Exceptional CDs You May
Not Know About
As mass media continues to promote music as another instantly consumed product, the likelihood of new sounds — or even older ones — being ignored because they don’t fit the style of the moment intensifies. This is especially true when it comes to improvised music. But with the holiday season looming, more committed listeners may be seeking gifts for those who appreciate challenge rather than comfort in their music. Here are some CDs from 2013 that fit the bill. They include ones by established players, younger stylists plus important reissues.
Anyone who claims that experimental music lacks emotion must hear Evan Parker/Barry Guy/Paul Lytton Live at Maya Recordings Festival (NoBusiness NBCD 55 nobusinessrecords.com). A working trio since 1980, tenor saxophonist Parker, bassist Guy and drummer Lytton invigorate this live set with the combination of precision and passion reminiscent of the most accomplished string quartet performance. Even when he isn’t displaying his characteristic circular-breathed multiphonics, Parker is able to prod showpieces like “Obsidian” and “Gabbro” to slow-boiling intensity. Furthermore his instantly identifiable sound can be relaxed without sacrificing emotion. The bassist’s supple finger movements transcend timekeeping with guitar-like facility below the bridge and other extremities, while Lytton’s shuffles and timed rimshots oppose or connect with either or both of the others’ timbres for maximum satisfying cohesion.
A decade younger than Parker, John Butcher has refined extended saxophone techniques further. Paired with drummer Tony Buck and either guitarist Burkhard Stangl or pianist Magda Mayas, Plume (Unsounds 35 Uunsounds.com) demonstrates that even when stripped of beat and melody unmatched vibrancy remains. Although guitar strums and drum resonance satisfactorily complement Butcher’s narratives which replicate bird chirps and pinched reed sucking, it’s “Vellum,” the piano/drum/sax interface, that’s the stunner. As Buck roughly strokes drum tops to equate cicada-like textures or subtle accents with bell-tree shakes, Mayas’ stopped piano keys and internal string plucks provide a sinewy challenge to Butcher’s klaxon-like tones. When the piano soundboard shakes and string vibrations intensify excitement, the saxophonist responds with amplified growls and snorts and the drummer with heartbeat-like thumps. Moving forward chromatically, the mood is intensified with an undercurrent of restrained power. Finally as Mayas’ rummaging in the piano’s innards gives way to pummelling strokes and Butcher’s tongue slaps are replaced by violent staccato trills, parallel release is achieved.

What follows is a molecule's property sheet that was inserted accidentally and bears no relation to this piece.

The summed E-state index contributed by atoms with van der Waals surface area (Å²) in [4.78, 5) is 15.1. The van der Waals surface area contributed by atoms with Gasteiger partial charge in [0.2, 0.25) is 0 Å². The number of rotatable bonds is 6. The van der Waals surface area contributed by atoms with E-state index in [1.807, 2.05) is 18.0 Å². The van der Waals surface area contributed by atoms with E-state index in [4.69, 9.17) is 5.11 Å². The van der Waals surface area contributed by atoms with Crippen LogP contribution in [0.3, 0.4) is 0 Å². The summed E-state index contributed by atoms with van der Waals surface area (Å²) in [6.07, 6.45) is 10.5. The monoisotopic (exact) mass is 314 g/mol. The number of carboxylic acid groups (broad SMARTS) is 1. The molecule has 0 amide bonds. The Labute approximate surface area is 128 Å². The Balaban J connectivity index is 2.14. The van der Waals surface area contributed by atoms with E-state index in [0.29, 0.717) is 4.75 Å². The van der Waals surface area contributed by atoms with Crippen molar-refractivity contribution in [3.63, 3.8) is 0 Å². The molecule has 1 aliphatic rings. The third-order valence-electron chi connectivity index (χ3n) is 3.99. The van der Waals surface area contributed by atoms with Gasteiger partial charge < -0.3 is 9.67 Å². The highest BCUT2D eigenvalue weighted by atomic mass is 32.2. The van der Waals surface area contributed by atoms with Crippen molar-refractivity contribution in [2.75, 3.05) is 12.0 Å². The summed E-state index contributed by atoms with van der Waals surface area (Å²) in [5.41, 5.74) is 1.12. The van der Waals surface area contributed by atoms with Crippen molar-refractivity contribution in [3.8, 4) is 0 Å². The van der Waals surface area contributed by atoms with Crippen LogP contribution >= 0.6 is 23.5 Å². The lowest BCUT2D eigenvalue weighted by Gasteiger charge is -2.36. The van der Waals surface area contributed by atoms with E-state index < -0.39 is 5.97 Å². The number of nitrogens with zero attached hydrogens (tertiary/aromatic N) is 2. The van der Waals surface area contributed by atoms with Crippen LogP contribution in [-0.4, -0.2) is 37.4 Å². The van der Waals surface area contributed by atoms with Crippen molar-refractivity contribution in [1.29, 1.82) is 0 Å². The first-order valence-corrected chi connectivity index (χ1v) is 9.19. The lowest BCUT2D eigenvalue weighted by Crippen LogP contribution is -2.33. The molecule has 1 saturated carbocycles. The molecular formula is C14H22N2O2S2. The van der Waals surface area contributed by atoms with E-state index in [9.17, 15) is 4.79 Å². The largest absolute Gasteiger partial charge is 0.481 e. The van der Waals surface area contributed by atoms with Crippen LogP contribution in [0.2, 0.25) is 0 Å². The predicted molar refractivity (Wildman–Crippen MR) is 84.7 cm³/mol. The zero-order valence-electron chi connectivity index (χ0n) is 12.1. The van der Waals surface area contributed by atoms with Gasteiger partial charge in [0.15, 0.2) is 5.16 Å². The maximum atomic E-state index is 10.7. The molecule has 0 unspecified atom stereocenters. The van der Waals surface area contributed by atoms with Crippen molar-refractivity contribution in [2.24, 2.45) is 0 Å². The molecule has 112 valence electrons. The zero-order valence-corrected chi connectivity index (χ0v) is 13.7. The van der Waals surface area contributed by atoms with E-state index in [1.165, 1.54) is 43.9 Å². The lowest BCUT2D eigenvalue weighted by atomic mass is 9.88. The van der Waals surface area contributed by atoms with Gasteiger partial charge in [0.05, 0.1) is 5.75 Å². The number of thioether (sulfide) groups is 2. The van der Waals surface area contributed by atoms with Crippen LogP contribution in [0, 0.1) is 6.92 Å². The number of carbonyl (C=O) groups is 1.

Then same age as Butcher, French soprano saxophonist Michel Doneda has also refined and extended Parker’s tonal experiments. Linge (Umlaut Records umfrcd 07 umlautrecords.com) was recorded in an old barn in Eastern France to organically maximize the spatial properties during his duet with clarinetist Joris Rühl (b.1982). As they work their way through seven sequences, what’s produced are distinctive improvisations that are as frequently created from parallel blowing as intermingled timbres. Concentrated in the highest register of the sound spectrum an amazing multiplicity of tones is still heard. Manipulating air currents as much as reed and key properties, the two attain such a harmonic level that there are points where the sounds are identical to those of a boys’ choir. Other times masticating reed- and tongue-popping extrusions produce a cubist-like perspective. Staccato chirps, flatline blowing and gravelly motions are all present. Only on the penultimate track are individual traits identifiable as Doneda concentrates on split-tone buzzing and Rühl on lyrical and communicative textures.
Another reed experimenter is Montreal-based clarinetist Lori Freedman, whose seven improvisations on On No On (Mode Avant 16 moderecords.com) are with percussionist John Heward. Related to the cerebral texture and timbre experiments of Butcher/Buck or Parker/Lytton, there’s no chordal instrument present to smooth the interface. The chief pleasure of these tracks is noting the substance of Freedman’s reed flurries and the strategies Heward pulls from his kit to parry her thrusts. Using his palms as often as sticks, Heward’s whacks or rolls are singular replies to the reed solos which frequently extend like run-on sentences, adding violent or narrowed projections to make a point. Marimba-like reverberations are called into play on those rare occasions when Freedman’s output turns legato. Overall while technical prowess is the point, by the final “Improvisation 7,” the narrative turns from squeaks and shudders to an almost jaunty melodiousness.